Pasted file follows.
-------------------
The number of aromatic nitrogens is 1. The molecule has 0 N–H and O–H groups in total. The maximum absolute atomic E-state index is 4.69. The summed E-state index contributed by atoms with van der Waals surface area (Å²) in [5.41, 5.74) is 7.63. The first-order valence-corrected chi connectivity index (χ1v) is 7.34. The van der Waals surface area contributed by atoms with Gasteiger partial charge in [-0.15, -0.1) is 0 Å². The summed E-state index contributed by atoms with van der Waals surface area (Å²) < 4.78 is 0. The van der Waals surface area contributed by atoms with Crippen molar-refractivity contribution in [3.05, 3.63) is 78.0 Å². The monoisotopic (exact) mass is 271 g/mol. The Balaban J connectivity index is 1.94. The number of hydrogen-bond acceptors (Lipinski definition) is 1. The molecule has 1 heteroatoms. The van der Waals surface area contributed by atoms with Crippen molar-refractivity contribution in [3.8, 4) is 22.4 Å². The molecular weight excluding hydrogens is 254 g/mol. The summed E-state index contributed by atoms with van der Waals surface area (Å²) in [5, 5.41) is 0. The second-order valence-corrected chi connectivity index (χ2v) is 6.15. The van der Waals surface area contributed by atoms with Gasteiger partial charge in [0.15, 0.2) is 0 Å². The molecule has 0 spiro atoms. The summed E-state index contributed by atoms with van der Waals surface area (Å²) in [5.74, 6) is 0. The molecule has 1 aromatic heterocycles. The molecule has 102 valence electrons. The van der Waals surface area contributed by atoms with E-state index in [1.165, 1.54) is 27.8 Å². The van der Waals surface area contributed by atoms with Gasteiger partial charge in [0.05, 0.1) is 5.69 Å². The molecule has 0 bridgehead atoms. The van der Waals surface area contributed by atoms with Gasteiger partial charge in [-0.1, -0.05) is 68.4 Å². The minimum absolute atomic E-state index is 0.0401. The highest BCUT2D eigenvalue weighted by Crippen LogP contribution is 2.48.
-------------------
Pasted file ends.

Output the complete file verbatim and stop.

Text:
The number of aromatic nitrogens is 1. The molecule has 0 N–H and O–H groups in total. The maximum absolute atomic E-state index is 4.69. The summed E-state index contributed by atoms with van der Waals surface area (Å²) in [5.41, 5.74) is 7.63. The first-order valence-corrected chi connectivity index (χ1v) is 7.34. The van der Waals surface area contributed by atoms with Gasteiger partial charge in [-0.15, -0.1) is 0 Å². The summed E-state index contributed by atoms with van der Waals surface area (Å²) < 4.78 is 0. The van der Waals surface area contributed by atoms with Crippen molar-refractivity contribution in [3.05, 3.63) is 78.0 Å². The monoisotopic (exact) mass is 271 g/mol. The Balaban J connectivity index is 1.94. The number of hydrogen-bond acceptors (Lipinski definition) is 1. The molecule has 1 heteroatoms. The van der Waals surface area contributed by atoms with Crippen molar-refractivity contribution in [3.8, 4) is 22.4 Å². The molecular weight excluding hydrogens is 254 g/mol. The summed E-state index contributed by atoms with van der Waals surface area (Å²) in [5, 5.41) is 0. The second-order valence-corrected chi connectivity index (χ2v) is 6.15. The van der Waals surface area contributed by atoms with Gasteiger partial charge in [0.15, 0.2) is 0 Å². The molecule has 0 spiro atoms. The summed E-state index contributed by atoms with van der Waals surface area (Å²) in [5.74, 6) is 0. The molecule has 1 aromatic heterocycles. The molecule has 102 valence electrons. The van der Waals surface area contributed by atoms with E-state index in [1.165, 1.54) is 27.8 Å². The van der Waals surface area contributed by atoms with Gasteiger partial charge in [0.05, 0.1) is 5.69 Å². The molecule has 0 bridgehead atoms. The van der Waals surface area contributed by atoms with Gasteiger partial charge in [-0.1, -0.05) is 68.4 Å². The minimum absolute atomic E-state index is 0.0401. The highest BCUT2D eigenvalue weighted by Crippen LogP contribution is 2.48.